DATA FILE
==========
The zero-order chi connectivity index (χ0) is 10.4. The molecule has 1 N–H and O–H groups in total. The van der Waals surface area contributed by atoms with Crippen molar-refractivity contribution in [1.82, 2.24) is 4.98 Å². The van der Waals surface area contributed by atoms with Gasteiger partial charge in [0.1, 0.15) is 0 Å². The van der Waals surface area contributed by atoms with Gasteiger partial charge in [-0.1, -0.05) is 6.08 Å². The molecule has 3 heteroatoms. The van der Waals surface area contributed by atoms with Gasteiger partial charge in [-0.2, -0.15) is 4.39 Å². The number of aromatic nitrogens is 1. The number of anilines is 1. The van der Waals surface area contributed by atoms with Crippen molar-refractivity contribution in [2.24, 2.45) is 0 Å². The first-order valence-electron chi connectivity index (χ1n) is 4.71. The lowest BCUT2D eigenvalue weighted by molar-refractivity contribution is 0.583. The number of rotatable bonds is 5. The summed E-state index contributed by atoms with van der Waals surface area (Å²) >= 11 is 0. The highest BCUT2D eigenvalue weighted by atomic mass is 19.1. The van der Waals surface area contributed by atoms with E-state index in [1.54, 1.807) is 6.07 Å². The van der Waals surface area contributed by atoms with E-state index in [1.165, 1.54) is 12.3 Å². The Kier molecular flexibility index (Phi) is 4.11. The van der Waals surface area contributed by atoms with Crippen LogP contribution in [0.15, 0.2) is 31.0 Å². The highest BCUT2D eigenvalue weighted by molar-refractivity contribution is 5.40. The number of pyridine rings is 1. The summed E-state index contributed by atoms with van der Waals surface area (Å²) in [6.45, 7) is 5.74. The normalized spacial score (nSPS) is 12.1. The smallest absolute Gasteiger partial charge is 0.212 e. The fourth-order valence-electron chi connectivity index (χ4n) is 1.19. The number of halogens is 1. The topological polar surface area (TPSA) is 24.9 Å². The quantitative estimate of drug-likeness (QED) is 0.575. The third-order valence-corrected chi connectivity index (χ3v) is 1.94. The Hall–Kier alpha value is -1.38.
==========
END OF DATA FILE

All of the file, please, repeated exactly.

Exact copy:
The zero-order chi connectivity index (χ0) is 10.4. The molecule has 1 N–H and O–H groups in total. The van der Waals surface area contributed by atoms with Crippen molar-refractivity contribution in [1.82, 2.24) is 4.98 Å². The van der Waals surface area contributed by atoms with Gasteiger partial charge in [0.1, 0.15) is 0 Å². The van der Waals surface area contributed by atoms with Gasteiger partial charge in [-0.1, -0.05) is 6.08 Å². The molecule has 3 heteroatoms. The van der Waals surface area contributed by atoms with Gasteiger partial charge in [-0.2, -0.15) is 4.39 Å². The number of aromatic nitrogens is 1. The number of anilines is 1. The van der Waals surface area contributed by atoms with Crippen molar-refractivity contribution in [2.24, 2.45) is 0 Å². The first-order valence-electron chi connectivity index (χ1n) is 4.71. The lowest BCUT2D eigenvalue weighted by molar-refractivity contribution is 0.583. The number of rotatable bonds is 5. The summed E-state index contributed by atoms with van der Waals surface area (Å²) >= 11 is 0. The highest BCUT2D eigenvalue weighted by atomic mass is 19.1. The van der Waals surface area contributed by atoms with E-state index in [1.54, 1.807) is 6.07 Å². The van der Waals surface area contributed by atoms with E-state index in [1.165, 1.54) is 12.3 Å². The Kier molecular flexibility index (Phi) is 4.11. The van der Waals surface area contributed by atoms with Crippen LogP contribution in [0.15, 0.2) is 31.0 Å². The highest BCUT2D eigenvalue weighted by molar-refractivity contribution is 5.40. The number of pyridine rings is 1. The summed E-state index contributed by atoms with van der Waals surface area (Å²) in [6.45, 7) is 5.74. The normalized spacial score (nSPS) is 12.1. The smallest absolute Gasteiger partial charge is 0.212 e. The fourth-order valence-electron chi connectivity index (χ4n) is 1.19. The number of halogens is 1. The topological polar surface area (TPSA) is 24.9 Å². The quantitative estimate of drug-likeness (QED) is 0.575. The third-order valence-corrected chi connectivity index (χ3v) is 1.94. The Hall–Kier alpha value is -1.38.